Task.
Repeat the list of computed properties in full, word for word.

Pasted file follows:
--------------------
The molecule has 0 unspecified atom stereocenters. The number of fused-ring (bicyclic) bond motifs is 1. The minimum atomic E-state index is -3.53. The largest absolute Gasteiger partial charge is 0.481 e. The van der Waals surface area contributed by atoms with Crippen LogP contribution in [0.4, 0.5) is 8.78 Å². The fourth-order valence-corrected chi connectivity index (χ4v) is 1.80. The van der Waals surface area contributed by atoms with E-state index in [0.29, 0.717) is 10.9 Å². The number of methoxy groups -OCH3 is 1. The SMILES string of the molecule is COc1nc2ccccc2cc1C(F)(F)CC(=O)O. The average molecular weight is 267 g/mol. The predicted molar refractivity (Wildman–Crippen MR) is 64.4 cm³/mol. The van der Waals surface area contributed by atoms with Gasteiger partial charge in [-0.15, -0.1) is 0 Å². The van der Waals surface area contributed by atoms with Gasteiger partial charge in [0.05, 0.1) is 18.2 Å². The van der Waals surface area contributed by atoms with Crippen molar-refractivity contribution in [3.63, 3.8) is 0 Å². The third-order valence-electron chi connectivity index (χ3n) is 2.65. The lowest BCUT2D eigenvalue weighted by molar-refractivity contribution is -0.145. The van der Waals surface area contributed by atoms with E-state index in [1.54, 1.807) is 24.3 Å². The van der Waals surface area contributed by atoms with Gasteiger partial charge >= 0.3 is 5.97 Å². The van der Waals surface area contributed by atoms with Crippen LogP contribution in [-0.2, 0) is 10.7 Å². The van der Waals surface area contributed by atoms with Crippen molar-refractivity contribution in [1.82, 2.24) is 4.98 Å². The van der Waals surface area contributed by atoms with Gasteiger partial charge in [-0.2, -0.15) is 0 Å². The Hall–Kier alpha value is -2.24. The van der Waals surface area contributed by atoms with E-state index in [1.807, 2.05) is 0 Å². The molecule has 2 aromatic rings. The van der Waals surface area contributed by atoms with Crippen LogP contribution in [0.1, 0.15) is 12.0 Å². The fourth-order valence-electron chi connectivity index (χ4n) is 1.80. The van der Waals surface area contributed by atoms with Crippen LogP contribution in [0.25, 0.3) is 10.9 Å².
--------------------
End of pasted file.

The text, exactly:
The molecule has 0 unspecified atom stereocenters. The number of fused-ring (bicyclic) bond motifs is 1. The minimum atomic E-state index is -3.53. The largest absolute Gasteiger partial charge is 0.481 e. The van der Waals surface area contributed by atoms with Crippen LogP contribution in [0.4, 0.5) is 8.78 Å². The fourth-order valence-corrected chi connectivity index (χ4v) is 1.80. The van der Waals surface area contributed by atoms with E-state index in [0.29, 0.717) is 10.9 Å². The number of methoxy groups -OCH3 is 1. The SMILES string of the molecule is COc1nc2ccccc2cc1C(F)(F)CC(=O)O. The average molecular weight is 267 g/mol. The predicted molar refractivity (Wildman–Crippen MR) is 64.4 cm³/mol. The van der Waals surface area contributed by atoms with Gasteiger partial charge in [-0.15, -0.1) is 0 Å². The van der Waals surface area contributed by atoms with Gasteiger partial charge in [0.05, 0.1) is 18.2 Å². The van der Waals surface area contributed by atoms with Crippen molar-refractivity contribution in [3.63, 3.8) is 0 Å². The third-order valence-electron chi connectivity index (χ3n) is 2.65. The lowest BCUT2D eigenvalue weighted by molar-refractivity contribution is -0.145. The van der Waals surface area contributed by atoms with E-state index in [1.54, 1.807) is 24.3 Å². The van der Waals surface area contributed by atoms with Gasteiger partial charge >= 0.3 is 5.97 Å². The van der Waals surface area contributed by atoms with Crippen LogP contribution in [-0.2, 0) is 10.7 Å². The van der Waals surface area contributed by atoms with Crippen molar-refractivity contribution in [1.82, 2.24) is 4.98 Å². The van der Waals surface area contributed by atoms with Gasteiger partial charge in [-0.2, -0.15) is 0 Å². The Hall–Kier alpha value is -2.24. The van der Waals surface area contributed by atoms with E-state index in [1.807, 2.05) is 0 Å². The molecule has 2 aromatic rings. The van der Waals surface area contributed by atoms with Crippen LogP contribution in [0.1, 0.15) is 12.0 Å². The fourth-order valence-electron chi connectivity index (χ4n) is 1.80. The van der Waals surface area contributed by atoms with Crippen LogP contribution in [0.25, 0.3) is 10.9 Å².